But now the illusions are gone and the orb that burned so bright in 2009 and 2010 has blown out like a dandelion stripped of its silver ornaments. I see. I understand. And I want no part in it. I'm not going anywhere just yet, but I'm planning. You have to approach these things practically.

I don't know why I'm telling you this. I don't know why I do much of anything anymore. But thank you, I guess, for supporting me and believing in me, and for loving me, in your own way. It meant a great deal.


Rena said...

I hate that you've been feeling this way. If this were some 80s movie, this would be the part where someone would give an inspiring speech and everyone would walk away feeling all warm and glowy inside while they waited for Act III to be resolved.

Life isn't like that, as you've clearly observed.

If you let it, life will crush you under a tsunami of horrible. Wave after relentless wave. Everyone gets to experience this, standing in the water watching as the next wave comes, wondering "is this the wave that pulls me under?" What you bring to the situation is different, but that doesn't make it impossible. No one has a normal life. Maybe you know people who do, but trust me, they are hiding the parts that aren't normal. And life is hard on everyone.

You feel like you're floundering at this point, that the cards are stacked against you, that there's nothing you can do to turn back the tide when all you've been given is a spoon. Maybe you feel like your options are dwindling and life has dictated that you will flounder into obscurity at this point. That is the part of life that sucks, the part that people don't write about in their books. The place where real magic lives is in that moment when life is beating you down and you steal the beauty of the universe from it. Life will give you nothing, and you have to win every opportunity for happiness and glory back from it. When the next wave comes, surf it. Sure you're gonna miss a bunch of them. Some of them will smash you in the tube. But every now and then, you will ride a raging mountain of water and feel like a god.

I get that you're having a much harder time because you think you can't have a normal life, but you can have a life that's normal to you. You aren't going to fit in some box, but you wouldn't want to anyway. Boxes are uncomfortable. Be you. Be the most glorious version of you that you can be. Will it look like other people? Of course not. The world doesn't need another normal. The world needs you. And you are not alone.

Lastly, don't worry about the book sale thing. I know it's hard to separate who you are from your professional career, but try to remember that your success as an agent has no bearing on your success as a person. Keep making contacts. Keep finding the very best books you can to sign, and I'm certain you'll start selling books. At this point it's a matter of time, not a matter of talent (we know you already have the talent).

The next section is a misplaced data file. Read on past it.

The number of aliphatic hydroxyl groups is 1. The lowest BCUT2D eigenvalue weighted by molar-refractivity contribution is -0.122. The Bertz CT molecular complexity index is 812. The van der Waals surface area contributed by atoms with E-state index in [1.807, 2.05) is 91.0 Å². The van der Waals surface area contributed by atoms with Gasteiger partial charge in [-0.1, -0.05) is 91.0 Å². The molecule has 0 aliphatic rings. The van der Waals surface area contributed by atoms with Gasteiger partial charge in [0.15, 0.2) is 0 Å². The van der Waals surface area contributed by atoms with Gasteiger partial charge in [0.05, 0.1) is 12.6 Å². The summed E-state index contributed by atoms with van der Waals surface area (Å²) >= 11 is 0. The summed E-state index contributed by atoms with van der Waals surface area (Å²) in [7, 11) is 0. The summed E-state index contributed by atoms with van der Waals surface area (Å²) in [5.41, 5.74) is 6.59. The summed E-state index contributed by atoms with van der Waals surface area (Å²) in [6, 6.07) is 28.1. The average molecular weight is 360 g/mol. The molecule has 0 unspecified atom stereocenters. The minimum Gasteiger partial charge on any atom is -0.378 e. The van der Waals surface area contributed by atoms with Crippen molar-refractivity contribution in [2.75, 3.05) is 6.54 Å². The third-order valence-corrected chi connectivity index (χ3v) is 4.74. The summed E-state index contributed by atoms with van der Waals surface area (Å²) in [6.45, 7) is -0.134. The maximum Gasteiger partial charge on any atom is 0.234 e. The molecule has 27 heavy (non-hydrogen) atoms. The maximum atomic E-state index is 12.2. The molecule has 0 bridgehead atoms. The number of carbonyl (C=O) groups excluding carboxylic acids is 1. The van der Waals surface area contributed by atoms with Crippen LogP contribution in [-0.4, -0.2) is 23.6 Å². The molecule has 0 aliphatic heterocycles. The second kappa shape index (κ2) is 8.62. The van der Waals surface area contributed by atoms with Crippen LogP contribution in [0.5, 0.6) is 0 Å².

Anonymously Me said...


laura b. said...

Please don't do anything that can't be undone. Please, please call and talk to someone if you can't think of a reason to live. 1-800-273-TALK

jo(e) said...

I wish I could say something that would help.

Jay M. said...

I think you are in the same spot that many people your age are in. Qualified, willing, able to do many things, but unable to find fulfilling work, which leads to the mind-f^cking that you give yourself which stifles so many other opportunities. There are a gazillion pundits who will be happy to share why the economy, business, opportunities for smart, qualified guys like you are in the toilet, but I hope one quality you possess is patience, and as laura b. said, don't do anything that can't be undone while we all wait out this nonsensical excuse for an economy that affects every one of us.

BB, you are so awesome. I wish I could wave my magic wand and fix things for you. I care.

Peace <3

Arizaphale said...

Firstly, I read what you write and I do not hear the voice of a person with a neurological disease or a psychological illness. I hear a normal young person struggling with our difficult financial times. I am sure you have struggled with mental illness in your past (why would you make that up?) but you are obviously capable and rationale now....just very hurt and trying to find with your purpose in life, like many, many others.